Fort Charlotte overlooks the strategic Sound of Bressay. It was built to defend the sound against Dutch and later French warships.
Some sort of fortification was erected here during the first Anglo-Dutch War in 1652, though no trace of it is now visible. During the Second Dutch War in the 1660s a second fort was built, but never finished.
The fort was not garrisoned during the Third Dutch War, though the Dutch did land and burn the abandoned barrack block here in 1673.
The fort was re-established a century later, during the War of American Independence in 1781. It was named Fort Charlotte in honour of George III’s wife Queen Charlotte.
By now, the Royal Navy found itself facing the combined forces of the Dutch Republic, France, Spain and the burgeoning American Navy. The fort was garrisoned with 270 soldiers of the Earl of Sutherland’s regiment.
Not a shot fired
Fort Charlotte never saw any hostile action, and not one of its many guns was ever fired in anger.
When Britain went to war with revolutionary France in 1793, 100 men from the Orkney and Shetland Fencibles were stationed there. When they disbanded in 1797, another new formation, the Shetland Fencibles, replaced them. They disbanded 18 years later in 1815.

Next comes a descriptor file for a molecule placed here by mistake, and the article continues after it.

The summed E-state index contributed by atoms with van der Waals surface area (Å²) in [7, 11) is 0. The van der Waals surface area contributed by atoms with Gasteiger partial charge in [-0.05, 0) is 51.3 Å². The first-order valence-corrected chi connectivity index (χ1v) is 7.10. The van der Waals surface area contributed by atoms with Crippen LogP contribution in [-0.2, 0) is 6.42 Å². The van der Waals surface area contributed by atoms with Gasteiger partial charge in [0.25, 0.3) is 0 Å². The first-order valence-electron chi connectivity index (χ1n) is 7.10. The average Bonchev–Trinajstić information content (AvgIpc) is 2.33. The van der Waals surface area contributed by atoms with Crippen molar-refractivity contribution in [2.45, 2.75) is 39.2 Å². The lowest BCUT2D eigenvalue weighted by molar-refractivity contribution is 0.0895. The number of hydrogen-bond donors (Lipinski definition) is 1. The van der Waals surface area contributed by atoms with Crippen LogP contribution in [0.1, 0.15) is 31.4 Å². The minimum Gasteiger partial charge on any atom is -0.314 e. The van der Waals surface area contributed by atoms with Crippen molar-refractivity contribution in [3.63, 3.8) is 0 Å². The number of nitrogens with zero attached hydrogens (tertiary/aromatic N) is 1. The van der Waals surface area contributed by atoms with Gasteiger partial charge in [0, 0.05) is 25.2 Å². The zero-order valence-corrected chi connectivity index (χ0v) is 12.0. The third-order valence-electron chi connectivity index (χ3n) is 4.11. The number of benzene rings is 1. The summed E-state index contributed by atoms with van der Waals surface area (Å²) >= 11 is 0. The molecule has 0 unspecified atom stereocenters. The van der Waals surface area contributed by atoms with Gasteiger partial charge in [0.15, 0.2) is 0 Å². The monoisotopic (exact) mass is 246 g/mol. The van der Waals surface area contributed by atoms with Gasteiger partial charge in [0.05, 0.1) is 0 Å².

Fort Charlotte’s guns were removed in 1855. The site saw a range of uses after that. It functioned as:
- a town jail and courthouse
- a custom house
- a coastguard station
- a Royal Navy Reserve depot and armoury
- a drill hall for the Territorial Army
Today the fort’s been reconstructed with replica guns to appear how it would have in the 1780s.
Anatomy of a fort
The ramparts of the fort follow the outline of the incomplete construction of the 1660s. It’s roughly pentagonal, with a battery for the 12 guns set behind a zig-zagged parapet wall, facing out over Bressay Sound.
The design of polygonal forts with pointed bastions was established in Britain during the Civil Wars of the 1640s. Fort Charlotte is a product of the theories of fortification in Europe at the time, though a few adaptations had to be made for its location.
When it was reopened during the American Wars of Independence in the 1780s, fortification theories were moving from self-contained bastioned fortresses towards coastal towers, like Hackness Martello Tower.